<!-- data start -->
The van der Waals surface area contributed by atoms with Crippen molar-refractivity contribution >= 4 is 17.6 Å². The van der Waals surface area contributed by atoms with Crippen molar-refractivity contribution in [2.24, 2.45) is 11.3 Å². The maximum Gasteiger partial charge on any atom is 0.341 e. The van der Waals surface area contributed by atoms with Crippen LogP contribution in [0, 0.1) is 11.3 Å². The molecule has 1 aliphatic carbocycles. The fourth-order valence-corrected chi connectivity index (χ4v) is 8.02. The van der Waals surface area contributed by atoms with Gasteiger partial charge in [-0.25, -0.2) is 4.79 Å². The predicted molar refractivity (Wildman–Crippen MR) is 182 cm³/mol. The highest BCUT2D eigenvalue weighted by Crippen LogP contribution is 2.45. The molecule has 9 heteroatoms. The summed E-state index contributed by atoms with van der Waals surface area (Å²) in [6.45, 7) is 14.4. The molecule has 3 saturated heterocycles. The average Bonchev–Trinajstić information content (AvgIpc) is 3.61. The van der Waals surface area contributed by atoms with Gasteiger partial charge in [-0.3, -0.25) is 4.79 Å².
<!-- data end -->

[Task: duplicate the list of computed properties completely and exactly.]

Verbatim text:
The van der Waals surface area contributed by atoms with Crippen molar-refractivity contribution >= 4 is 17.6 Å². The van der Waals surface area contributed by atoms with Crippen molar-refractivity contribution in [2.24, 2.45) is 11.3 Å². The maximum Gasteiger partial charge on any atom is 0.341 e. The van der Waals surface area contributed by atoms with Crippen LogP contribution in [0, 0.1) is 11.3 Å². The molecule has 1 aliphatic carbocycles. The fourth-order valence-corrected chi connectivity index (χ4v) is 8.02. The van der Waals surface area contributed by atoms with Gasteiger partial charge in [-0.25, -0.2) is 4.79 Å². The predicted molar refractivity (Wildman–Crippen MR) is 182 cm³/mol. The highest BCUT2D eigenvalue weighted by Crippen LogP contribution is 2.45. The molecule has 9 heteroatoms. The summed E-state index contributed by atoms with van der Waals surface area (Å²) in [6.45, 7) is 14.4. The molecule has 3 saturated heterocycles. The average Bonchev–Trinajstić information content (AvgIpc) is 3.61. The van der Waals surface area contributed by atoms with Gasteiger partial charge in [-0.3, -0.25) is 4.79 Å².